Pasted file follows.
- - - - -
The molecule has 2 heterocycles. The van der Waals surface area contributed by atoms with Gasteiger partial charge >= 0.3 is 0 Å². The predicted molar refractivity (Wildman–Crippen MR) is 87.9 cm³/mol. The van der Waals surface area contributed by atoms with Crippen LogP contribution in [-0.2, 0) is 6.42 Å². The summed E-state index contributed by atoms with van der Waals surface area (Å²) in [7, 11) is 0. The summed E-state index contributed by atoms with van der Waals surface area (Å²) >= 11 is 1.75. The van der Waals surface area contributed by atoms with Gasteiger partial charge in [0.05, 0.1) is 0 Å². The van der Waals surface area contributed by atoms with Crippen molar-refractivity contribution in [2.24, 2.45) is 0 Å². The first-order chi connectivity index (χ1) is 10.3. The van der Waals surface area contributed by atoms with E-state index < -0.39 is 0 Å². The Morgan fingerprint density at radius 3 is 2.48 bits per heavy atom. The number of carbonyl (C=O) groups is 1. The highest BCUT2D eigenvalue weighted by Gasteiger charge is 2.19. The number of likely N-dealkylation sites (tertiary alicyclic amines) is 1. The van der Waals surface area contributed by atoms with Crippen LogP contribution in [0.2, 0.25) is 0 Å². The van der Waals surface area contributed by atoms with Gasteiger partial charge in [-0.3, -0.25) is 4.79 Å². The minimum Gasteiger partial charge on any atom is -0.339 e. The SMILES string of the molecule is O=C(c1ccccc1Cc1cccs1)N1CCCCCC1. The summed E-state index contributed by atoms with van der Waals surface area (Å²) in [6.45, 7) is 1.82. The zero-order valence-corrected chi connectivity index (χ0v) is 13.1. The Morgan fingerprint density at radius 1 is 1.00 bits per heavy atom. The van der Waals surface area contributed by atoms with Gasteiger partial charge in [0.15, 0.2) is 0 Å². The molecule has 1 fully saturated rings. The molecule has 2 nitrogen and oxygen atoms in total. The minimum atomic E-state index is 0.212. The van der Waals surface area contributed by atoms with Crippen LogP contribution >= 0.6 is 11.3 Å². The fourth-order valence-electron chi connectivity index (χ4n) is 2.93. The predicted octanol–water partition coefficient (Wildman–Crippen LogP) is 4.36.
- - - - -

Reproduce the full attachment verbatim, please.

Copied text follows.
The molecule has 2 heterocycles. The van der Waals surface area contributed by atoms with Gasteiger partial charge >= 0.3 is 0 Å². The predicted molar refractivity (Wildman–Crippen MR) is 87.9 cm³/mol. The van der Waals surface area contributed by atoms with Crippen LogP contribution in [-0.2, 0) is 6.42 Å². The summed E-state index contributed by atoms with van der Waals surface area (Å²) in [7, 11) is 0. The summed E-state index contributed by atoms with van der Waals surface area (Å²) >= 11 is 1.75. The van der Waals surface area contributed by atoms with Gasteiger partial charge in [0.05, 0.1) is 0 Å². The van der Waals surface area contributed by atoms with Crippen molar-refractivity contribution in [2.24, 2.45) is 0 Å². The first-order chi connectivity index (χ1) is 10.3. The van der Waals surface area contributed by atoms with E-state index < -0.39 is 0 Å². The Morgan fingerprint density at radius 3 is 2.48 bits per heavy atom. The number of carbonyl (C=O) groups is 1. The highest BCUT2D eigenvalue weighted by Gasteiger charge is 2.19. The number of likely N-dealkylation sites (tertiary alicyclic amines) is 1. The van der Waals surface area contributed by atoms with Crippen LogP contribution in [0.2, 0.25) is 0 Å². The van der Waals surface area contributed by atoms with Gasteiger partial charge in [-0.3, -0.25) is 4.79 Å². The minimum Gasteiger partial charge on any atom is -0.339 e. The SMILES string of the molecule is O=C(c1ccccc1Cc1cccs1)N1CCCCCC1. The summed E-state index contributed by atoms with van der Waals surface area (Å²) in [6.45, 7) is 1.82. The zero-order valence-corrected chi connectivity index (χ0v) is 13.1. The Morgan fingerprint density at radius 1 is 1.00 bits per heavy atom. The van der Waals surface area contributed by atoms with Gasteiger partial charge in [0.15, 0.2) is 0 Å². The molecule has 1 fully saturated rings. The molecule has 2 nitrogen and oxygen atoms in total. The minimum atomic E-state index is 0.212. The van der Waals surface area contributed by atoms with Crippen LogP contribution >= 0.6 is 11.3 Å². The fourth-order valence-electron chi connectivity index (χ4n) is 2.93. The predicted octanol–water partition coefficient (Wildman–Crippen LogP) is 4.36.